Background: Fatigue is prevalent during the postpartum period and may be heightened in postpartum depressed women.
Purpose: To evaluate the efficacy of a home-based exercise intervention in reducing physical and mental fatigue scores in postpartum depressed women.
Methods: Eighty-eight women in the postpartum (4-38 weeks) obtaining a score > or =10 on the Edinburgh Postnatal Depression Scale (EPDS) were randomly assigned to a 12-week individualized home-based intervention (n = 46) or a control group (n = 42). All participants completed a cardiovascular fitness test at baseline. Outcomes were physical and mental fatigue scores and were measured at baseline, posttreatment and 3 months posttreatment.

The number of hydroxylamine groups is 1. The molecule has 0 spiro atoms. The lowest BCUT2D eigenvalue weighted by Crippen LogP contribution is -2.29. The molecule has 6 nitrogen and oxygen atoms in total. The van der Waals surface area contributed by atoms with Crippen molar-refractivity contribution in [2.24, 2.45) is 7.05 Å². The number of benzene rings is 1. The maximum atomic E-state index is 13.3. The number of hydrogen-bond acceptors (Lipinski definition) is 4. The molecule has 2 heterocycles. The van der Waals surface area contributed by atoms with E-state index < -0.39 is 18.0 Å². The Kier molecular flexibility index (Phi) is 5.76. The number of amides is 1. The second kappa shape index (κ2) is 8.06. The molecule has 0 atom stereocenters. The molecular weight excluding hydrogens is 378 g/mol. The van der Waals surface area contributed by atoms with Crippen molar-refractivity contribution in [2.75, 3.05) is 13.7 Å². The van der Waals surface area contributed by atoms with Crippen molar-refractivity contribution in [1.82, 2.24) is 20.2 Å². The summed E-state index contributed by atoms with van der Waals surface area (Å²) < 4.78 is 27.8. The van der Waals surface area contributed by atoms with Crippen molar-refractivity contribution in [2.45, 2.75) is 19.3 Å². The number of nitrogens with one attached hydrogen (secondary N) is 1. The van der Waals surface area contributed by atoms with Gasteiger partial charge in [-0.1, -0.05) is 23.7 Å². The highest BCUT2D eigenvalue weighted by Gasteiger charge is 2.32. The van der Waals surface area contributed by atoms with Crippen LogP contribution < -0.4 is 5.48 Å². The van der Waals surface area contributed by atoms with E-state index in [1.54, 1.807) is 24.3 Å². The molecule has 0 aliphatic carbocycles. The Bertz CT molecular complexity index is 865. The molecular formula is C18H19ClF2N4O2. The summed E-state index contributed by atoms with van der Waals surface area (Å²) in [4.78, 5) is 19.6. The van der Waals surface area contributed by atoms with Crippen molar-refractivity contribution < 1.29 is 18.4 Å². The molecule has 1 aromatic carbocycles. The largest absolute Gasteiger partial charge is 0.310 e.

Results: On the basis of intent-to-treat analyses, compared to the control group, women in the exercise group showed significantly greater reduction in physical fatigue at posttreatment [mean change = -4.07, (95% CI, (-5.15, -2.98)] and 3 months posttreatment [mean change = -4.24, (95% CI, (-5.36, -3.12)]. Significant reductions in mental fatigue with exercise were observed at posttreatment for women reporting lower physical fatigue at baseline.
Conclusions: Fatigue is a common symptom experienced in the postpartum that can be heightened by depression. The findings show that home-based exercise can reduce physical and mental fatigue in postpartum depressed women.